When Congress Ignores the Will of the People

Posted on March 27, 2010 at 12:01 am by Andy Sochor

This week, Congress passed health care reform legislation that was massive, historic, and unpopular, which the President then signed into law. While Obama, Pelosi, and many other Democrats are quite pleased with themselves, the American people are not. As the bill was being passed by a simple majority in Congress, 59% of Americans disapproved of it.

How could this happen? This issue was debated for over a year. The American people were loud and clear — We do not want this health care reform! At rallies, town hall meetings, and in other ways, we did whatever we knew to do to convince Congress to oppose this legislation. They voted against our will.

In Congress we have the House of Representatives. The individuals elected to this body are to represent the people. Sadly, in the end, enough of them were pressured/charmed/bribed by the administration and Democrat Congressional leaders that the bill was passed. They were not listening to the people. They were listening to the party leadership.

The problem is that Congress, in many ways, is out of touch with the American people. The issue of health care reform is not the only issue in which we see this, but it is a prominent one. We can see that our “representatives” are often more in tune with party leadership in Washington than they are with their constituents.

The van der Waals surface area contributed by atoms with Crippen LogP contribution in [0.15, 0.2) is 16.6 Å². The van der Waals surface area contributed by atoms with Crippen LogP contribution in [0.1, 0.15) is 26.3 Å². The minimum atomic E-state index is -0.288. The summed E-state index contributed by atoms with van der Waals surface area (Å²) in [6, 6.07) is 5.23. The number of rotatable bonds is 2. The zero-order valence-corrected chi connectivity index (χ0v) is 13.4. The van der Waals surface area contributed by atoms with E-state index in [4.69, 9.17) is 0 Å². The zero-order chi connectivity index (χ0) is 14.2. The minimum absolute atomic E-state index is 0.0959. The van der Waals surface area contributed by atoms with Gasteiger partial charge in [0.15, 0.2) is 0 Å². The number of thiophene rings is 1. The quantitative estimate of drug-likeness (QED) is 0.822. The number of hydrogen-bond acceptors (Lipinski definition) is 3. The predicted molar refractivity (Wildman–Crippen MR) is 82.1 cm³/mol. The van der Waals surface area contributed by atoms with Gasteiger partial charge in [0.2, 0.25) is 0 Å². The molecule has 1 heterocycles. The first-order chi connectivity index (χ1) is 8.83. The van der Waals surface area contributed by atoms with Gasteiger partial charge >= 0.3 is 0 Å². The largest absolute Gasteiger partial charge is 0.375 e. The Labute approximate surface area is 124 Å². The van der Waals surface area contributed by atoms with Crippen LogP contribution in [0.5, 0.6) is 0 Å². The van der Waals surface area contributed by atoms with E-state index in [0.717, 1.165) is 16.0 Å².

The way to solve a lot of the problems we have in Washington is to enact term limits upon those serving in Congress. The 22nd amendment set a limit to the number of times a President could be elected. This was done to prevent the President from acquiring too much power. It is high time we did the same thing with the legislative branch of government.

There are too many career politicians in this country. We need to have individuals who will serve in Congress for a time, then go back to their life as a regular citizen and live under the laws they helped pass. As it is, we have a Congress that will pass a health care bill the people don’t want, but refuse to submit to its mandates themselves.

Of course, even without official term limits, the people still have the final say as to who serves in Congress. The American people need to rise up and with their votes — either in the primary or general elections — end the political careers of all those who voted for this bill.

Yes we can.


  1. Just saw this article that discusses the issue of term limits – Incumbents Beware: Term Limits Resurrected by Disaffected Voters.

    Here’s a good quote from that article: “It’s really not so much a left-right issue as it is a people versus power issue.”

    Comment by Andy – March 28, 2010
  2. […] understand the reasoning behind the push for term limits. I’ve even argued for it in a previous post. But the more I’ve thought about the idea, the more I’ve convinced myself that term […]

    Pingback by Plain Punditry » Term Limits Are a Poor Substitute for an Informed Electorate – July 11, 2010

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